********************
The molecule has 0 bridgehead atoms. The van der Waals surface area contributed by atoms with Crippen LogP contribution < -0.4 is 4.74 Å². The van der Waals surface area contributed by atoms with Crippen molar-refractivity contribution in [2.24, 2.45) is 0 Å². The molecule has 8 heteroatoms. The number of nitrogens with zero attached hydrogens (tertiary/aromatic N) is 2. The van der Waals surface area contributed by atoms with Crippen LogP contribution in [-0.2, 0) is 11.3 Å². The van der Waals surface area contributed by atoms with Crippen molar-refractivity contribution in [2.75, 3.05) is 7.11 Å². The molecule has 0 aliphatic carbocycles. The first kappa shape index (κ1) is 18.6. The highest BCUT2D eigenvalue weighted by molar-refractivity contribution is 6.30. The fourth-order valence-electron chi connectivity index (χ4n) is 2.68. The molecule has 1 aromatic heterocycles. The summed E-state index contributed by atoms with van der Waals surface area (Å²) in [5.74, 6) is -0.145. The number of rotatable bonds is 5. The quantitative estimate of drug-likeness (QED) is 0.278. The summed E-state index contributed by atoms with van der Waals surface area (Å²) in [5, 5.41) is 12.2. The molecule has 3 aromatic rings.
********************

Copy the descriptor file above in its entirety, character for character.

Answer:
The molecule has 0 bridgehead atoms. The van der Waals surface area contributed by atoms with Crippen LogP contribution < -0.4 is 4.74 Å². The van der Waals surface area contributed by atoms with Crippen molar-refractivity contribution in [2.24, 2.45) is 0 Å². The molecule has 8 heteroatoms. The number of nitrogens with zero attached hydrogens (tertiary/aromatic N) is 2. The van der Waals surface area contributed by atoms with Crippen LogP contribution in [-0.2, 0) is 11.3 Å². The van der Waals surface area contributed by atoms with Crippen molar-refractivity contribution in [2.75, 3.05) is 7.11 Å². The molecule has 0 aliphatic carbocycles. The first kappa shape index (κ1) is 18.6. The highest BCUT2D eigenvalue weighted by molar-refractivity contribution is 6.30. The fourth-order valence-electron chi connectivity index (χ4n) is 2.68. The molecule has 1 aromatic heterocycles. The summed E-state index contributed by atoms with van der Waals surface area (Å²) in [5.74, 6) is -0.145. The number of rotatable bonds is 5. The quantitative estimate of drug-likeness (QED) is 0.278. The summed E-state index contributed by atoms with van der Waals surface area (Å²) in [5, 5.41) is 12.2. The molecule has 3 aromatic rings.